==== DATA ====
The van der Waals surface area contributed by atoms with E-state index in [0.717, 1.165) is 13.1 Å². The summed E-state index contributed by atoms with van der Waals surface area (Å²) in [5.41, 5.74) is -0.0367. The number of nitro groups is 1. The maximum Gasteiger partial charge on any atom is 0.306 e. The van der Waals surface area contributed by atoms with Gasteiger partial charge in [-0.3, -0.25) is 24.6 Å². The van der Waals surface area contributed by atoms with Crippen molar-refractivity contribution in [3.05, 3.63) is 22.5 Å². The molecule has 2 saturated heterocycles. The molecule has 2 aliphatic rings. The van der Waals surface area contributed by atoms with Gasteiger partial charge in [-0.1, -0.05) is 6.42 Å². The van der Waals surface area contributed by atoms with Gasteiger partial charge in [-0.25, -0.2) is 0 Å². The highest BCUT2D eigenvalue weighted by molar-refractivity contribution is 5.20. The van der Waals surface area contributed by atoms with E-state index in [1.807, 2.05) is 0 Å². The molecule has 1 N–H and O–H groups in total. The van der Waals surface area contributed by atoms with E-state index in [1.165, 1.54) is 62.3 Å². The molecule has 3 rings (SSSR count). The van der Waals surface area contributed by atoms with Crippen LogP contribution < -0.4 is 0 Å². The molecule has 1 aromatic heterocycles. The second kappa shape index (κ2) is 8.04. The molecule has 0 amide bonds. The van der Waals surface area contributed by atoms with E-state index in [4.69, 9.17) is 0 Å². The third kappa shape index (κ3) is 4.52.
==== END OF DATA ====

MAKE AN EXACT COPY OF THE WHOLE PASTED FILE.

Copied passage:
The van der Waals surface area contributed by atoms with E-state index in [0.717, 1.165) is 13.1 Å². The summed E-state index contributed by atoms with van der Waals surface area (Å²) in [5.41, 5.74) is -0.0367. The number of nitro groups is 1. The maximum Gasteiger partial charge on any atom is 0.306 e. The van der Waals surface area contributed by atoms with Gasteiger partial charge in [-0.3, -0.25) is 24.6 Å². The van der Waals surface area contributed by atoms with Crippen molar-refractivity contribution in [3.05, 3.63) is 22.5 Å². The molecule has 2 saturated heterocycles. The molecule has 2 aliphatic rings. The van der Waals surface area contributed by atoms with Gasteiger partial charge in [-0.1, -0.05) is 6.42 Å². The van der Waals surface area contributed by atoms with Gasteiger partial charge in [-0.25, -0.2) is 0 Å². The highest BCUT2D eigenvalue weighted by molar-refractivity contribution is 5.20. The van der Waals surface area contributed by atoms with E-state index in [1.807, 2.05) is 0 Å². The molecule has 1 N–H and O–H groups in total. The van der Waals surface area contributed by atoms with E-state index in [1.165, 1.54) is 62.3 Å². The molecule has 3 rings (SSSR count). The van der Waals surface area contributed by atoms with Crippen LogP contribution < -0.4 is 0 Å². The molecule has 1 aromatic heterocycles. The second kappa shape index (κ2) is 8.04. The molecule has 0 amide bonds. The van der Waals surface area contributed by atoms with E-state index in [4.69, 9.17) is 0 Å². The third kappa shape index (κ3) is 4.52.